In one small East African country, the rule of law has been replaced by the rule of fear.
That was the conclusion of a yearlong investigation by the United Nations Commission of Inquiry on Human Rights in Eritrea, which released its report this week. The report lays out in horrifying detail the mass surveillance, torture, enslavement and disappearances under Eritrea’s totalitarian regime since that country gained independence from Ethiopia in the early 1990s. The U.N. investigators said systemic human rights abuses in Eritrea are on a scale rarely seen anywhere else in the world and may constitute crimes against humanity.
The U.N. panel, which was established in June 2014, was not able to enter Eritrea, so investigators based their 484-page report on 550 interviews and 160 written statements from people who had fled the country. Many witnesses were still terrified to provide information to the commission, fearing the reach of Eritrean surveillance and consequences for their families back home, the report said.
Among those willing to tell their stories was an Eritrean who sketched out some of the gruesome torture methods being used and provided the drawings to the commission. A human rights investigator for the commission who helped draft the report said the artist’s identity was being kept strictly confidential for his or her protection.
“The drawings were very useful to help us portray more vividly the suffering and humiliation described to us by many witnesses,” she told The WorldPost. “The ‘tying methods’ are common forms of torture inflicted on both detainees and conscripts in Eritrea,” she said.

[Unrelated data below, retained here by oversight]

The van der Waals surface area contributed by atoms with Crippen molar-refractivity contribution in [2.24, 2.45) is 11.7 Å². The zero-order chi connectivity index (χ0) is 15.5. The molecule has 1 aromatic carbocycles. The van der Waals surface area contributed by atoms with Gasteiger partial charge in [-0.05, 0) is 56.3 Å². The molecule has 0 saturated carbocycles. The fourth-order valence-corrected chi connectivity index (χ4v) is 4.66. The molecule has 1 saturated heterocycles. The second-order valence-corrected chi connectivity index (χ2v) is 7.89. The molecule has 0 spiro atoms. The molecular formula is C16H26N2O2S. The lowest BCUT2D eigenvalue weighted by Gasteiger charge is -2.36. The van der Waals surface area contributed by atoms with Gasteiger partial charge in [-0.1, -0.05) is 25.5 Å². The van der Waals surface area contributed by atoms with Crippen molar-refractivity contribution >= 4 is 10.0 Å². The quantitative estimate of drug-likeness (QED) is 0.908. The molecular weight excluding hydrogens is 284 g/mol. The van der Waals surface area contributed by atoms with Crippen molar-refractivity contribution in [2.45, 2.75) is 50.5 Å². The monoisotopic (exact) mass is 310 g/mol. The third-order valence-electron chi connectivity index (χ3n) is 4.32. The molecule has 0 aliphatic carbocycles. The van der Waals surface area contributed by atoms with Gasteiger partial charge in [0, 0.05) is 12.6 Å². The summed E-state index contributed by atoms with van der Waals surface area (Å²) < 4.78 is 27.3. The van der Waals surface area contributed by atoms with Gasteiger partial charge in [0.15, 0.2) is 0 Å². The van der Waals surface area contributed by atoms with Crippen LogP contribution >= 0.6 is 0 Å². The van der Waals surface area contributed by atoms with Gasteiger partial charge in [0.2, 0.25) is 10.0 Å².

Torch: Victims have their hands, and sometimes legs, tied or handcuffed together, with a stick under their knees. They are hung upside down and beaten, especially on the soles of their feet. © 2015 Eritrean torture survivor
Among the harrowing testimonies in the report, one survivor recalled, “They arrested me, handcuffed me and attached a rope in order to hang me like Jesus Christ but without my arms outspread.” His hands were paralyzed for months, and the pain still lingers, he told U.N. investigators. “There are no rules when torturing. They can beat you five minutes or an hour, as they wish,” he said.
It is hardly surprising, the commission said, that many Eritreans are trying to flee their country. Leaving itself is dangerous, as the government keeps the border sealed with lethal force and locks up those suspected of planning to escape. If they manage to get out, more peril awaits. Last year Eritreans made up almost one-quarter of the passengers on often deadly Mediterranean voyages from North Africa to Europe. Nearly 11,000 Eritreans have already reached the shores of Europe this year, according to the International Organization for Migration.
The Eritrean government on Tuesday rejected the U.N. report as “indecent hyperbole” and denied its descriptions of government-sanctioned torture, forced labor and indefinite military conscription.
See more of the artist’s drawings with the torture methods labeled, and read the full report of the U.N. Commission of Inquiry on Human Rights in Eritrea here.
Toilet breaks: Inmates can go out for toilet breaks once or twice a day, often in open spaces covered with human waste, while guarded at gunpoint. Former detainees reported being forced to relieve themselves under extreme time pressure and in humiliating ways. © 2015 Eritrean torture survivor